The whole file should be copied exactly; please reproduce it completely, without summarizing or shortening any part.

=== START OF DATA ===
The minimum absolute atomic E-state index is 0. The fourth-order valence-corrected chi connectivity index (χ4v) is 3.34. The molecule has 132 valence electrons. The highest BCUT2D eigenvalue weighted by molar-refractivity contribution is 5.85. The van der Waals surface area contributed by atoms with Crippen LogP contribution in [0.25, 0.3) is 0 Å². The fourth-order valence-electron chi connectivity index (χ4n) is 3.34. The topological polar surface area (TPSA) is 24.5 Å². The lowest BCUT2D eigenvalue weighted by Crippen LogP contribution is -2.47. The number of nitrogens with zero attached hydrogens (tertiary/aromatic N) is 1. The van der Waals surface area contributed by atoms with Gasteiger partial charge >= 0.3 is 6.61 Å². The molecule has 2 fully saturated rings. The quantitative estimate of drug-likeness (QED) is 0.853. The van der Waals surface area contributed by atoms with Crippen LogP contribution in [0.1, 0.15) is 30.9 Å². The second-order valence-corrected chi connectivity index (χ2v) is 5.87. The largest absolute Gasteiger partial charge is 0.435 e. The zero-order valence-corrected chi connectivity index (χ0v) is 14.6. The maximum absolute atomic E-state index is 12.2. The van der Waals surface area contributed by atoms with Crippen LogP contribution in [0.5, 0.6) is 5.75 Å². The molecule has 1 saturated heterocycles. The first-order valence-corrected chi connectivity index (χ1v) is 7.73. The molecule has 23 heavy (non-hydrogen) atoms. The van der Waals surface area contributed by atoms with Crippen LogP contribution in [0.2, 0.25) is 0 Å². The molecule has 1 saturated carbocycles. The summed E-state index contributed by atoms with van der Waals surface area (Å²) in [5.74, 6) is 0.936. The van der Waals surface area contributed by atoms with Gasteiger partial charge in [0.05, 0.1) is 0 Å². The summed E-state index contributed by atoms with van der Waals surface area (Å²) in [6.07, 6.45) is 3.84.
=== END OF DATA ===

The minimum absolute atomic E-state index is 0. The fourth-order valence-corrected chi connectivity index (χ4v) is 3.34. The molecule has 132 valence electrons. The highest BCUT2D eigenvalue weighted by molar-refractivity contribution is 5.85. The van der Waals surface area contributed by atoms with Crippen LogP contribution in [0.25, 0.3) is 0 Å². The fourth-order valence-electron chi connectivity index (χ4n) is 3.34. The topological polar surface area (TPSA) is 24.5 Å². The lowest BCUT2D eigenvalue weighted by Crippen LogP contribution is -2.47. The number of nitrogens with zero attached hydrogens (tertiary/aromatic N) is 1. The van der Waals surface area contributed by atoms with Gasteiger partial charge >= 0.3 is 6.61 Å². The molecule has 2 fully saturated rings. The quantitative estimate of drug-likeness (QED) is 0.853. The van der Waals surface area contributed by atoms with Crippen LogP contribution in [0.1, 0.15) is 30.9 Å². The second-order valence-corrected chi connectivity index (χ2v) is 5.87. The largest absolute Gasteiger partial charge is 0.435 e. The zero-order valence-corrected chi connectivity index (χ0v) is 14.6. The maximum absolute atomic E-state index is 12.2. The van der Waals surface area contributed by atoms with Crippen LogP contribution in [0.5, 0.6) is 5.75 Å². The molecule has 1 saturated heterocycles. The first-order valence-corrected chi connectivity index (χ1v) is 7.73. The molecule has 23 heavy (non-hydrogen) atoms. The van der Waals surface area contributed by atoms with Crippen LogP contribution in [0.2, 0.25) is 0 Å². The molecule has 1 saturated carbocycles. The summed E-state index contributed by atoms with van der Waals surface area (Å²) in [5.74, 6) is 0.936. The van der Waals surface area contributed by atoms with Gasteiger partial charge in [0.05, 0.1) is 0 Å². The summed E-state index contributed by atoms with van der Waals surface area (Å²) in [6.07, 6.45) is 3.84.